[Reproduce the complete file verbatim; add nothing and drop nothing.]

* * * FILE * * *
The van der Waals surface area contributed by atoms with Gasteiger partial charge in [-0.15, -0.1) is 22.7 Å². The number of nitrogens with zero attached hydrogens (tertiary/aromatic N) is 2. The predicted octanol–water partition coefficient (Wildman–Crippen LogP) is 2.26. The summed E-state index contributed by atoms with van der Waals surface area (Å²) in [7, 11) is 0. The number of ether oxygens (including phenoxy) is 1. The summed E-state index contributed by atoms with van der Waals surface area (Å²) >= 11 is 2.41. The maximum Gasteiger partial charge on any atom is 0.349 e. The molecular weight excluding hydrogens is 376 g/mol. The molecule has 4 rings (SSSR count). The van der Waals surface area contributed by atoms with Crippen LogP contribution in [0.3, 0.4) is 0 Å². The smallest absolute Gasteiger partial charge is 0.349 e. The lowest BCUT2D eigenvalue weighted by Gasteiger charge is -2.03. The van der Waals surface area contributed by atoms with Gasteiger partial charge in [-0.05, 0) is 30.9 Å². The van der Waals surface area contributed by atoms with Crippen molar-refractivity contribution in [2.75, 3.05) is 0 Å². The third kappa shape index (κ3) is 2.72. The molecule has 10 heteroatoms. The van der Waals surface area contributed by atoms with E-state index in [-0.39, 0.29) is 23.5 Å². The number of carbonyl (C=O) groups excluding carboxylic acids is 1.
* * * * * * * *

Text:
The van der Waals surface area contributed by atoms with Gasteiger partial charge in [-0.15, -0.1) is 22.7 Å². The number of nitrogens with zero attached hydrogens (tertiary/aromatic N) is 2. The predicted octanol–water partition coefficient (Wildman–Crippen LogP) is 2.26. The summed E-state index contributed by atoms with van der Waals surface area (Å²) in [7, 11) is 0. The number of ether oxygens (including phenoxy) is 1. The summed E-state index contributed by atoms with van der Waals surface area (Å²) >= 11 is 2.41. The maximum Gasteiger partial charge on any atom is 0.349 e. The molecular weight excluding hydrogens is 376 g/mol. The molecule has 4 rings (SSSR count). The van der Waals surface area contributed by atoms with Crippen LogP contribution in [0.3, 0.4) is 0 Å². The smallest absolute Gasteiger partial charge is 0.349 e. The lowest BCUT2D eigenvalue weighted by Gasteiger charge is -2.03. The van der Waals surface area contributed by atoms with Gasteiger partial charge in [-0.05, 0) is 30.9 Å². The van der Waals surface area contributed by atoms with Crippen molar-refractivity contribution in [2.75, 3.05) is 0 Å². The third kappa shape index (κ3) is 2.72. The molecule has 10 heteroatoms. The van der Waals surface area contributed by atoms with E-state index in [-0.39, 0.29) is 23.5 Å². The number of carbonyl (C=O) groups excluding carboxylic acids is 1.